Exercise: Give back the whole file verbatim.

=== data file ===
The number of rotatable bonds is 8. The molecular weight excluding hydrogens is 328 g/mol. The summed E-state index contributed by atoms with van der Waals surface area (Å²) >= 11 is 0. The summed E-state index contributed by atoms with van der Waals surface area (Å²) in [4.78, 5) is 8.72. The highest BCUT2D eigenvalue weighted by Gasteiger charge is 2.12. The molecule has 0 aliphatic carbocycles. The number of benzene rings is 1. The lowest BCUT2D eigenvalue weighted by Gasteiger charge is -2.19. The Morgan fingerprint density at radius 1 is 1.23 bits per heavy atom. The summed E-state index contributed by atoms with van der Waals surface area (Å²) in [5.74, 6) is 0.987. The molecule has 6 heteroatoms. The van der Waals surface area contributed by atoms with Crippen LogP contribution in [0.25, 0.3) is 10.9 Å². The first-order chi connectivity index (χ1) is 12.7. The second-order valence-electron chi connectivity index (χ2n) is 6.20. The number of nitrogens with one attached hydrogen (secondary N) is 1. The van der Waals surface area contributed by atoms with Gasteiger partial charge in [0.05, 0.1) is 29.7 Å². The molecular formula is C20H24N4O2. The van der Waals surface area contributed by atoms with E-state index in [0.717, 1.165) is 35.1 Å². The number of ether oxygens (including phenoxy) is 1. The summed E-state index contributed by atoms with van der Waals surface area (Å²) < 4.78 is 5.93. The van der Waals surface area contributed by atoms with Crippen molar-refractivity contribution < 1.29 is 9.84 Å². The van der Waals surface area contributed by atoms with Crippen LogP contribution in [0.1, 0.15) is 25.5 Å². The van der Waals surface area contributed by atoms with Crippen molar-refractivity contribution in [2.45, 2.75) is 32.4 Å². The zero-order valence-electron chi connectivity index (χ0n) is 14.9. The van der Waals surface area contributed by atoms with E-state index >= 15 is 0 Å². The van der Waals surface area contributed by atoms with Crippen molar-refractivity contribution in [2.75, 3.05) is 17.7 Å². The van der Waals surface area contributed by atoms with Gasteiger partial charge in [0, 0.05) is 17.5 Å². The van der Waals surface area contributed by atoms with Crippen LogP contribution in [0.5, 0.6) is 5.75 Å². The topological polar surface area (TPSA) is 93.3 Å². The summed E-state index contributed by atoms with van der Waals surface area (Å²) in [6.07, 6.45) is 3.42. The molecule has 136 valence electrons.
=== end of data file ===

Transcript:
The number of rotatable bonds is 8. The molecular weight excluding hydrogens is 328 g/mol. The summed E-state index contributed by atoms with van der Waals surface area (Å²) >= 11 is 0. The summed E-state index contributed by atoms with van der Waals surface area (Å²) in [4.78, 5) is 8.72. The highest BCUT2D eigenvalue weighted by Gasteiger charge is 2.12. The molecule has 0 aliphatic carbocycles. The number of benzene rings is 1. The lowest BCUT2D eigenvalue weighted by Gasteiger charge is -2.19. The Morgan fingerprint density at radius 1 is 1.23 bits per heavy atom. The summed E-state index contributed by atoms with van der Waals surface area (Å²) in [5.74, 6) is 0.987. The molecule has 6 heteroatoms. The van der Waals surface area contributed by atoms with Crippen LogP contribution in [0.25, 0.3) is 10.9 Å². The first-order chi connectivity index (χ1) is 12.7. The second-order valence-electron chi connectivity index (χ2n) is 6.20. The number of nitrogens with one attached hydrogen (secondary N) is 1. The van der Waals surface area contributed by atoms with Gasteiger partial charge in [0.05, 0.1) is 29.7 Å². The molecular formula is C20H24N4O2. The van der Waals surface area contributed by atoms with E-state index in [0.717, 1.165) is 35.1 Å². The number of ether oxygens (including phenoxy) is 1. The summed E-state index contributed by atoms with van der Waals surface area (Å²) < 4.78 is 5.93. The van der Waals surface area contributed by atoms with Crippen molar-refractivity contribution < 1.29 is 9.84 Å². The van der Waals surface area contributed by atoms with Crippen LogP contribution in [0.1, 0.15) is 25.5 Å². The van der Waals surface area contributed by atoms with Crippen molar-refractivity contribution in [2.45, 2.75) is 32.4 Å². The zero-order valence-electron chi connectivity index (χ0n) is 14.9. The van der Waals surface area contributed by atoms with E-state index >= 15 is 0 Å². The van der Waals surface area contributed by atoms with Crippen molar-refractivity contribution in [2.75, 3.05) is 17.7 Å². The van der Waals surface area contributed by atoms with Gasteiger partial charge in [0, 0.05) is 17.5 Å². The van der Waals surface area contributed by atoms with Crippen LogP contribution in [0.5, 0.6) is 5.75 Å². The topological polar surface area (TPSA) is 93.3 Å². The summed E-state index contributed by atoms with van der Waals surface area (Å²) in [6.07, 6.45) is 3.42. The molecule has 136 valence electrons.